The continued presence of dangerous Magnetix toys on store shelves despite two recalls has led to serious injuries to children, and lawsuits against MEGA Brands, Rose Arts and toy store retailers carrying Magnetix toys, a New York Times story reports today.
Bowel perforation injuries from magnet ingestion have often occurred because the symptoms are nonspecific and not recognized until the injury has become much greater. The powerful, rare earth magnets used in these toys attach to each other after ingestion, often perforating the gastrointestinal tract in doing so.
Last November I posted about Mattel’s recall of its Polly Pocket toys.
I also posted about the April, 2007 Consumer Product Safety Commission’s stronger warning to parents about the dangers of Magnetix toys in the wake of 33 reported case of children requiring surgery after swallowing loose magetic toy pieces.
Seek immediate medical attention if you suspect your child may have swallowed a magnet.
Look for non-specific abdominal symptoms – abdominal pains, nausea, vomiting, and diarrhea, etc.
Note that objects in x-rays may appear as a single object that could actually be multiple magnetic pieces separated by trapped intestinal walls.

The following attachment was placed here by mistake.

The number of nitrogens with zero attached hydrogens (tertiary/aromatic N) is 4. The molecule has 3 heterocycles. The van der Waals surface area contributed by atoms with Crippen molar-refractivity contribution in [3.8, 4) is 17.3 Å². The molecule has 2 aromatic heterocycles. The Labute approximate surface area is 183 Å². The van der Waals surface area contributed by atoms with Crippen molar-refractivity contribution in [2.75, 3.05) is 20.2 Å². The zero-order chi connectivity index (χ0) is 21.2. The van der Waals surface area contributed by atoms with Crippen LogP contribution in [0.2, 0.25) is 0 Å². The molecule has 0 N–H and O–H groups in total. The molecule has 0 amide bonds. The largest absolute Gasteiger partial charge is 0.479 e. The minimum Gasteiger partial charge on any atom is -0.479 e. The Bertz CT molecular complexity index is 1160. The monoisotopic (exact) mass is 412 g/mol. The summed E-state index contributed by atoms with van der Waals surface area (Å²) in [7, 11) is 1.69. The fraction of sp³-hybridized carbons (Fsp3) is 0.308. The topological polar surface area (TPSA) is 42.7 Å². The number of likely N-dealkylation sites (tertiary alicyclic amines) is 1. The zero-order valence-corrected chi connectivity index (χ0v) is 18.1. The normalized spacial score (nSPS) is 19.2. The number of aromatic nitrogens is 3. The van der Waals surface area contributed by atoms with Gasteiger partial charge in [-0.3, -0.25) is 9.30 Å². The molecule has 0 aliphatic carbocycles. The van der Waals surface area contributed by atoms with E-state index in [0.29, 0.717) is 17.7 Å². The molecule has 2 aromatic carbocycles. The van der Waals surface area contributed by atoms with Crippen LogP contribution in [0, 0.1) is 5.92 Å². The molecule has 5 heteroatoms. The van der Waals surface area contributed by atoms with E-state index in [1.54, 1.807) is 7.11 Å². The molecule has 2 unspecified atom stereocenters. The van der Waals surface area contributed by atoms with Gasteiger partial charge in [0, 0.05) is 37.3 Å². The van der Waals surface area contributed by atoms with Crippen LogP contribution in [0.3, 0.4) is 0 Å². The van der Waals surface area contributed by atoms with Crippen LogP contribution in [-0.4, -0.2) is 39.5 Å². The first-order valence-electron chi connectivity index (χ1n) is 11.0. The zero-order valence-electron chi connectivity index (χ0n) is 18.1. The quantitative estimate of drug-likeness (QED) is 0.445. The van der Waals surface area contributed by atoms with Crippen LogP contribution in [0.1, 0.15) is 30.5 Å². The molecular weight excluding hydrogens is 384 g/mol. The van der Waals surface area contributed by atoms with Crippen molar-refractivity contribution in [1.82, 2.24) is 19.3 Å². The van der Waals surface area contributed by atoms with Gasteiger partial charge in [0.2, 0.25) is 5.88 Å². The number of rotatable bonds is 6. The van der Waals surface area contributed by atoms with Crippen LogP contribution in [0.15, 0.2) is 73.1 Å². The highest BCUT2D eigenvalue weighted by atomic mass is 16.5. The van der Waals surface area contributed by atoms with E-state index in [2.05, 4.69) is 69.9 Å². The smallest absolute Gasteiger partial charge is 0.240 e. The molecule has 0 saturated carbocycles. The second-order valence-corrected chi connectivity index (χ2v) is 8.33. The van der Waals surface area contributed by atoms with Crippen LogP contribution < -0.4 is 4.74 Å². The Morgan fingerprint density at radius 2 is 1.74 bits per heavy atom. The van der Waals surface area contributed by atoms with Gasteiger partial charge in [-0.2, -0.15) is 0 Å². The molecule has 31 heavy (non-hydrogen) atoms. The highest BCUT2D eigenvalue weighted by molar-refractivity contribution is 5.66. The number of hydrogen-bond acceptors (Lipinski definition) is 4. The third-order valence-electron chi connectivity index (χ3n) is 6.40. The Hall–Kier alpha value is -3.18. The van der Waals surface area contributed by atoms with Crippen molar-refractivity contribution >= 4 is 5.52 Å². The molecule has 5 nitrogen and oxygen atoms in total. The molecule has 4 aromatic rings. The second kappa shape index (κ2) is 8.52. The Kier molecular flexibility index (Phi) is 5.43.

Keep small magnets and small pieces containing magnets away from young children who might mistakenly, or intentionally, swallow them.
Look out for loose magnetic pieces; regularly inspect toys and children’s play areas for missing or dislodged magnets.
Check www.cpsc.gov to make sure your children’s magnetic toys are not recalled products.
As the NewYork Times story reveals, these magnetic toys are great sellers, and although Mega Brand claims that there have been some design changes that have made newly manufactured products safer, it is clear that many recalled toys remain on shelves, and many more remain in consumers’ homes. So we will see more injuries, surgeries and lawsuits seeking compensation for the horrible injuries that these defective and unreasonably dangerous products cause.
For more information on this subject, please refer to our section on Defective and Dangerous Products.